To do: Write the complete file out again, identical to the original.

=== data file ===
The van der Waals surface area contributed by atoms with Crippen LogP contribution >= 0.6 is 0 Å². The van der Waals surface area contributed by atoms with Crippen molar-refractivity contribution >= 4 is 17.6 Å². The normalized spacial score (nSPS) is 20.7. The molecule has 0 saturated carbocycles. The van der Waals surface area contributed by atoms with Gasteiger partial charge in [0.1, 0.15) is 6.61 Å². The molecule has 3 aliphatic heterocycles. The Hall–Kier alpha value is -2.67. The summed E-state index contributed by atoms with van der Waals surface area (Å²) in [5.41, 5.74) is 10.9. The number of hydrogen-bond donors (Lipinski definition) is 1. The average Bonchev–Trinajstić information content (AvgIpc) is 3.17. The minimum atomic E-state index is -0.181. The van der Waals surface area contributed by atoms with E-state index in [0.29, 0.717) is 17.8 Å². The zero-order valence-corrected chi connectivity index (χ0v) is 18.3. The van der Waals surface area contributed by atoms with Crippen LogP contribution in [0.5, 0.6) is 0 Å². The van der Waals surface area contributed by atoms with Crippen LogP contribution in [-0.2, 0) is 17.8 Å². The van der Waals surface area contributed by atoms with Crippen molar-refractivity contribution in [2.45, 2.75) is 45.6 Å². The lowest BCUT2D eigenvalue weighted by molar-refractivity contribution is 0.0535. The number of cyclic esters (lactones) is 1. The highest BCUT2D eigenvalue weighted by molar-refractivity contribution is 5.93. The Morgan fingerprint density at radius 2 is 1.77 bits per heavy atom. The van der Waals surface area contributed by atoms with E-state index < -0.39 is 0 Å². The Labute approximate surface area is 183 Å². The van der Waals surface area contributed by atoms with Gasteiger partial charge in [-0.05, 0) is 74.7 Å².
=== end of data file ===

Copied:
The van der Waals surface area contributed by atoms with Crippen LogP contribution >= 0.6 is 0 Å². The van der Waals surface area contributed by atoms with Crippen molar-refractivity contribution >= 4 is 17.6 Å². The normalized spacial score (nSPS) is 20.7. The molecule has 0 saturated carbocycles. The van der Waals surface area contributed by atoms with Gasteiger partial charge in [0.1, 0.15) is 6.61 Å². The molecule has 3 aliphatic heterocycles. The Hall–Kier alpha value is -2.67. The summed E-state index contributed by atoms with van der Waals surface area (Å²) in [5.41, 5.74) is 10.9. The number of hydrogen-bond donors (Lipinski definition) is 1. The average Bonchev–Trinajstić information content (AvgIpc) is 3.17. The minimum atomic E-state index is -0.181. The van der Waals surface area contributed by atoms with E-state index in [0.29, 0.717) is 17.8 Å². The zero-order valence-corrected chi connectivity index (χ0v) is 18.3. The van der Waals surface area contributed by atoms with Crippen LogP contribution in [0.5, 0.6) is 0 Å². The van der Waals surface area contributed by atoms with Crippen LogP contribution in [-0.2, 0) is 17.8 Å². The van der Waals surface area contributed by atoms with Crippen molar-refractivity contribution in [2.45, 2.75) is 45.6 Å². The lowest BCUT2D eigenvalue weighted by molar-refractivity contribution is 0.0535. The number of cyclic esters (lactones) is 1. The highest BCUT2D eigenvalue weighted by molar-refractivity contribution is 5.93. The Morgan fingerprint density at radius 2 is 1.77 bits per heavy atom. The van der Waals surface area contributed by atoms with E-state index < -0.39 is 0 Å². The Labute approximate surface area is 183 Å². The van der Waals surface area contributed by atoms with Gasteiger partial charge in [-0.05, 0) is 74.7 Å².